And then I suppose there is the me who is writing this down. The one who just wants it to be over. This constant fight between the other two. The one who wants to let the monster out, but only if I can disappear at the same time. That way I don’t have to take responsibility for the carnage. The relief of just letting fate take its course. Why am I taking pills to put off the inevitable? Surely therapy and meds are for people who can aim to lead decent lives. Why don’t the doctors and therapists see through my disguise to the evil underneath? If I was a decent person I would kill myself, rather than risk ever hurting someone. But I am a coward. I put it off day after day, living a pointless existence because I’m too scared to die and too scared to live. My head gets so full of thoughts I wish I could get my fingers under my skull and pull them out.

I don’t know why I feel like this tonight. It could be pms or it could be because my gp remarked that I’d been doing well for the last few months and therefore, I have to prove him wrong. It could be worry over my Dad but in that respects I am never happier than when involved in someone elses crisis. I take other people’s misery and use it to garner sympathy for myself. You know what I spend hours imagining these days? Getting cancer and all the attention that goes with it. I am one truly sick bitch.

Happy New Year

December 31, 2008

Happy New Year to whichever drone at the DWP thought it would help to send me an IB50 form on the last day of 2008. What a great way to end the year. However, I am determined not to fall into the trap of reflecting on what has gone wrong in the last 12 months. If I did I’d be spending the chimes of midnight on a railway line with a bottle of vodka, whilst listening to leonard cohen on my I-pod.  Actually, that might be ok. Don’t the trains stop running early tonight? So, instead, here’s my list of what went well for me in 2008.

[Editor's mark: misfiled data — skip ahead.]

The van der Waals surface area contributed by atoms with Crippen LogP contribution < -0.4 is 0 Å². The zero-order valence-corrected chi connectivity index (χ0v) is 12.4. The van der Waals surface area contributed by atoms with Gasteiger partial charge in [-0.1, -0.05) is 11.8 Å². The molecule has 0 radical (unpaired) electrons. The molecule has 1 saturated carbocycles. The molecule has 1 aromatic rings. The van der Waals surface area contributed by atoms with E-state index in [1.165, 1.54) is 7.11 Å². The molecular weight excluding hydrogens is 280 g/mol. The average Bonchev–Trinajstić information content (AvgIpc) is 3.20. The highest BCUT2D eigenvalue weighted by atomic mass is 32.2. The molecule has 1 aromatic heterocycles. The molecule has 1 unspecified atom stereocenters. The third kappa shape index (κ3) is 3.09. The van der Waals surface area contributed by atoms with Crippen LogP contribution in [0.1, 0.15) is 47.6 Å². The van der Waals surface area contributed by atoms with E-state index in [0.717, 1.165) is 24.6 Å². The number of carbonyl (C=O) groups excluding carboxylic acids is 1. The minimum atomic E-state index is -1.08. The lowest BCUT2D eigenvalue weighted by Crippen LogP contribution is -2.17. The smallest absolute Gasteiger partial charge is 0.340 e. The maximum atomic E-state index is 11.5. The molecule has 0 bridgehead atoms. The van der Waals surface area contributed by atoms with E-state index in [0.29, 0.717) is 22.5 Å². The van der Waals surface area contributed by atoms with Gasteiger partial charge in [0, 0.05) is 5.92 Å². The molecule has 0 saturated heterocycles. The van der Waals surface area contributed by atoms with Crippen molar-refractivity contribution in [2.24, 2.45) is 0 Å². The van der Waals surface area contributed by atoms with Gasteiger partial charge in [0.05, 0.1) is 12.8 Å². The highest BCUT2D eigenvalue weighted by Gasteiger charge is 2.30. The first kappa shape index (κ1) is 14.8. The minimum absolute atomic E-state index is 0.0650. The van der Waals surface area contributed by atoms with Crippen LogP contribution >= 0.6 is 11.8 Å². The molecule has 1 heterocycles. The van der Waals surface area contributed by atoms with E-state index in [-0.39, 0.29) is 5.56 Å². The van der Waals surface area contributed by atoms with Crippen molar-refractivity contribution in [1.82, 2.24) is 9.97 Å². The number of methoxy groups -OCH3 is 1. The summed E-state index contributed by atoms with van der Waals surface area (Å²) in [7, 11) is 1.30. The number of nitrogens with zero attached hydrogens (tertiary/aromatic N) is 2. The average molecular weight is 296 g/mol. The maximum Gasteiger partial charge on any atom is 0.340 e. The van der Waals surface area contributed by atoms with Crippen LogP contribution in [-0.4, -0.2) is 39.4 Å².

I started a blog! And more amazingly, I kept going with it. Thanks mostly to the occasional reminder from Lola to enquire where I am. Lola you are the Mr Motivator of wordpress. Thankyou xx

I didn’t stab any neighbours, push any old ladies over at Sainsburys, or take my clothes off and run down the high street. Those were all bad thoughts, not reality. However, I regard the thoughts about firebombing my local PC World as a failed opportunity.

I singlehandedly protected my local retail park from the economic slowdown.

I did the same for Ben and Jerries icecream.

And Pizza Hut.

I kept up with my friendships and maintained a close relationship with my Dad, despite the urge to hide in the house and wrap the phone in tinfoil.

I stopped watching Eastenders and within days was able to lower my dose of anti depressants.

I limited my online forum arguments to one per week, and got away with just one temporary suspension and no permanent bans!

On a more serious note, I survived the year. I didn’t become another statistic. And that’s something that all of us who live day to day with mental illness should congratulate ourselves on acheiving. Well done us!  May we continue into 2009, driving our GP’s up the wall, giving our CPN’s stress induced rashes and personally stealing the hard earned money of every saintly tax payer in the UK. Happy New Year everyone xxx

Trying to see the GP

December 10, 2008